Cactus Rock

Steven Dutch, Professor Emeritus, Natural and Applied Sciences, University of Wisconsin - Green Bay

Location: 3 miles (5 km) south of New London, SE 1/4, NE 1/4, Sec. 26, T22N, R14E, Readfield 7.5' Quadrangle.

Follow W through New London, proceeding south and west on W (Wyman Street and then Pershing Road) through several turns. After leaving the built-up section of New London, County W heads south, then curves west. Bean City Road branches off from County W at the curve; there is a small cemetery east of Bean City Road at the intersection. Continue south on Bean City Road about 1.6 km to the outcrop.

Cactus Rock is an ice-sculpted landform with a steep glacially-plucked southwestern face. The northeast side of the rock is somewhat gentler than the southwest side, but still quite irregular. The gentle slope leading up to the rock on the northeast side is probably ice-sculpted glacial deposits, banked up against the outcrop by ice flow. A low ridge extends as a "tail" southwest from the eastern end of the outcrop for about half a kilometer; it is apparent on topographic maps but not very obvious from the ground. This feature may have resulted from ice being diverted southeastward around the end of the ridge, depositing drift in the lee of the outcrop.

The site is a scientific reserve owned by Lawrence University and named for growths of a wild cactus, Opuntia fragilis. The cactus is a ground-hugging variety, usually growing as small thorny globes about 2-3 cm in diameter in mossy crevices. Larger growths look a little like miniature cholla cactus, with stubby finger-like branches. It has been largely eradicated from the most heavily- traveled areas of the rock; if you find any, please do not disturb it.

Cactus Rock is the easternmost Precambrian outcrop in east-central Wisconsin. The granite at Cactus Rock is a uniform, fine-grained pink granite composed mostly of quartz and potash feldspar. Bedrock contacts in the area are concealed by Pleistocene deposits. The oldest rock unit in the area is a suite of granitic and rhyolitic rocks about 1760 million years old (Smith, 1978; 1983; Van Schmus, 1978), exposed in about ten outcrops in south- central Wisconsin. Although Cactus Rock has not been radiometrically dated, it is lithologically similar to this suite and probably belongs to it.

North of New London is the Wolf River Batholith, about 1485 million years old. The southernmost unit of the Wolf River Batholith is the Waupaca adamellite, an extremely coarse-grained intrusive rock with feldspar crystals up to 3 cm in diameter. Boulders of this rock occur along Highway 54 west of New London.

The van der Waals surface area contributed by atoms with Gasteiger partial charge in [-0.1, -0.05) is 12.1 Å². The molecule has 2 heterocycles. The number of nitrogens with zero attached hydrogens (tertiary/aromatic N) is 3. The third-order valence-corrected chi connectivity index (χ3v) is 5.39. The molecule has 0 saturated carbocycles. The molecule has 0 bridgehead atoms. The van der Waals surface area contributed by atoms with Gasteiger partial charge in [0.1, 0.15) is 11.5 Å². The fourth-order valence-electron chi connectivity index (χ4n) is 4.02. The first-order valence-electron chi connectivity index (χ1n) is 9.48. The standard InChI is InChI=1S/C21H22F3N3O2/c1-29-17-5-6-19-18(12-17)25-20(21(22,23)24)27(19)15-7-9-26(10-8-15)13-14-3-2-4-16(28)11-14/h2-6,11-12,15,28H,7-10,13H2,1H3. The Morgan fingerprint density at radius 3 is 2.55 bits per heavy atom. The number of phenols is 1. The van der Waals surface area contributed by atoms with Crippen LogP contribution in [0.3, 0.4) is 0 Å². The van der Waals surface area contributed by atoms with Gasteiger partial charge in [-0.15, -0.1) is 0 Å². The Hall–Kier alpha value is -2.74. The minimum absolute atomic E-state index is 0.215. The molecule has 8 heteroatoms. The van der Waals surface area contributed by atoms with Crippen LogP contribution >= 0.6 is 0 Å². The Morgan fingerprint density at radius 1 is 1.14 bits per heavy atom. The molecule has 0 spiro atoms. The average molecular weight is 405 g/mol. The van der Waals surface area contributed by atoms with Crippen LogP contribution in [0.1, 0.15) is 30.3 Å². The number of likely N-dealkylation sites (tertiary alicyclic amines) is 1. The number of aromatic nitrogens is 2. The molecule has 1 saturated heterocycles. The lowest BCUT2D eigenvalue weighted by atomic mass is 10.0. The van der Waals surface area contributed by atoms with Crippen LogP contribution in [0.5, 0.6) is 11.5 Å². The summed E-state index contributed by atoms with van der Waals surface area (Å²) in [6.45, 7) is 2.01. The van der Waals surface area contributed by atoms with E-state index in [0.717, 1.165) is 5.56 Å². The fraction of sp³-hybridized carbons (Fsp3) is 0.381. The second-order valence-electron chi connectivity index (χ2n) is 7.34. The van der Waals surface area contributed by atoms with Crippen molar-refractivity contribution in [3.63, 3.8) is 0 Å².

Joints are concentrated in three main sets oriented at about 30 degrees, 155 degrees and 115 degrees. The WNW-ESE-trending joints are widely spaced but very long. These joints parallel the trend of the outcrop and probably determine its shape. The other joint sets are commonly very closely spaced. They often occur in bands a few meters wide in which the joints are spaced only about 10 cm apart. Both sets of joints show occasional offsets of a few centimeters.
Cactus Rock displays glacial polish, striations, and chatter marks (more properly called crescentic fractures or friction cracks). At the summit of Cactus Rock, two cross-cutting sets of chatter marks occur: an earlier set trending about 281 degrees and a later set trending 220 degrees. The trend of the early set is nearly perpendicular to the western margin of the Green Bay ice lobe, while the later set is approximately parallel to the axis of the ice lobe. These relationships suggest that the earlier set of chatter marks formed as the ice lobe was expanding outward from its axis, while the later set formed after the ice lobe had reached its full width and ice flow was predominately along the axis of the lobe.
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Brecciation has been observed in one of the NNE-trending joints. A quartz-magnetite vein occurs at the summit of the outcrop, filling a joint trending 028. About 5 meters southeast, tastefully highlighted by the graffiti "Chris 93", is a quartz vein offset by several small right-lateral offsets. [As geologists, we may take some solace from the fact that Cactus Rock should outlast both the graffiti and its author.]

As the case with many crystalline outcrops in glaciated areas, evidence of wind abrasion is evident on close inspection.


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Created 19 May 1999, Last Update 11 January 2020